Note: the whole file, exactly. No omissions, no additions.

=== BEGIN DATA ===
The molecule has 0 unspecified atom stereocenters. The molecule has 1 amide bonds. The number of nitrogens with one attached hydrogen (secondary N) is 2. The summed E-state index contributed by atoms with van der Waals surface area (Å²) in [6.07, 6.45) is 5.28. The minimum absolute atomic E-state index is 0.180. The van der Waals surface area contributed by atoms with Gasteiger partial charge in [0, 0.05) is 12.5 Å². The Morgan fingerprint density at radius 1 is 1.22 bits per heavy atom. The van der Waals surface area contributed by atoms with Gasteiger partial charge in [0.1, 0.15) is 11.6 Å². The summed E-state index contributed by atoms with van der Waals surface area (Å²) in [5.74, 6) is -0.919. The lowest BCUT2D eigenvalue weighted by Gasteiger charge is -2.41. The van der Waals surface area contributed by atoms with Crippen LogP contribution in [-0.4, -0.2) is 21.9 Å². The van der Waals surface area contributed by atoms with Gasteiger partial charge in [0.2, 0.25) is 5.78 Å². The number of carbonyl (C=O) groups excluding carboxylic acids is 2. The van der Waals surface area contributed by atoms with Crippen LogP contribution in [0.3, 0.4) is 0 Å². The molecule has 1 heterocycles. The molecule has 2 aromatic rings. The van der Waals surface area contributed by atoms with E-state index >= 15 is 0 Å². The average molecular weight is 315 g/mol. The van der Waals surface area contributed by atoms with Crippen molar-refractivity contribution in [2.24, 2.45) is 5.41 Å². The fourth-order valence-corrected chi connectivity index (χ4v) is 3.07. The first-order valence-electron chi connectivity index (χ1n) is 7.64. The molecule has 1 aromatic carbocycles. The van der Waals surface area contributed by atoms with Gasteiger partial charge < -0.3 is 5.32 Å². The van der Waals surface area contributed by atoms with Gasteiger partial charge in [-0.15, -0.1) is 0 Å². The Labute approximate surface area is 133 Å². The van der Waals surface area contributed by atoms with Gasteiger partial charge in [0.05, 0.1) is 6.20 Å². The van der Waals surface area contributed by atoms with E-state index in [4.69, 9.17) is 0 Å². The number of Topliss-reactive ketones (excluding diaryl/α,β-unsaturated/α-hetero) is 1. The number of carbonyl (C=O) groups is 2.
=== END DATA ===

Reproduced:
The molecule has 0 unspecified atom stereocenters. The molecule has 1 amide bonds. The number of nitrogens with one attached hydrogen (secondary N) is 2. The summed E-state index contributed by atoms with van der Waals surface area (Å²) in [6.07, 6.45) is 5.28. The minimum absolute atomic E-state index is 0.180. The van der Waals surface area contributed by atoms with Gasteiger partial charge in [0, 0.05) is 12.5 Å². The Morgan fingerprint density at radius 1 is 1.22 bits per heavy atom. The van der Waals surface area contributed by atoms with Gasteiger partial charge in [0.1, 0.15) is 11.6 Å². The summed E-state index contributed by atoms with van der Waals surface area (Å²) in [5.74, 6) is -0.919. The lowest BCUT2D eigenvalue weighted by Gasteiger charge is -2.41. The van der Waals surface area contributed by atoms with Crippen LogP contribution in [-0.4, -0.2) is 21.9 Å². The van der Waals surface area contributed by atoms with Gasteiger partial charge in [0.2, 0.25) is 5.78 Å². The number of carbonyl (C=O) groups excluding carboxylic acids is 2. The van der Waals surface area contributed by atoms with Crippen LogP contribution in [0.3, 0.4) is 0 Å². The molecule has 1 heterocycles. The molecule has 2 aromatic rings. The van der Waals surface area contributed by atoms with E-state index >= 15 is 0 Å². The average molecular weight is 315 g/mol. The van der Waals surface area contributed by atoms with Crippen molar-refractivity contribution in [2.24, 2.45) is 5.41 Å². The fourth-order valence-corrected chi connectivity index (χ4v) is 3.07. The first-order valence-electron chi connectivity index (χ1n) is 7.64. The molecule has 1 aromatic carbocycles. The van der Waals surface area contributed by atoms with Gasteiger partial charge < -0.3 is 5.32 Å². The van der Waals surface area contributed by atoms with Gasteiger partial charge in [-0.15, -0.1) is 0 Å². The Labute approximate surface area is 133 Å². The van der Waals surface area contributed by atoms with Gasteiger partial charge in [0.05, 0.1) is 6.20 Å². The van der Waals surface area contributed by atoms with E-state index in [4.69, 9.17) is 0 Å². The number of Topliss-reactive ketones (excluding diaryl/α,β-unsaturated/α-hetero) is 1. The number of carbonyl (C=O) groups is 2.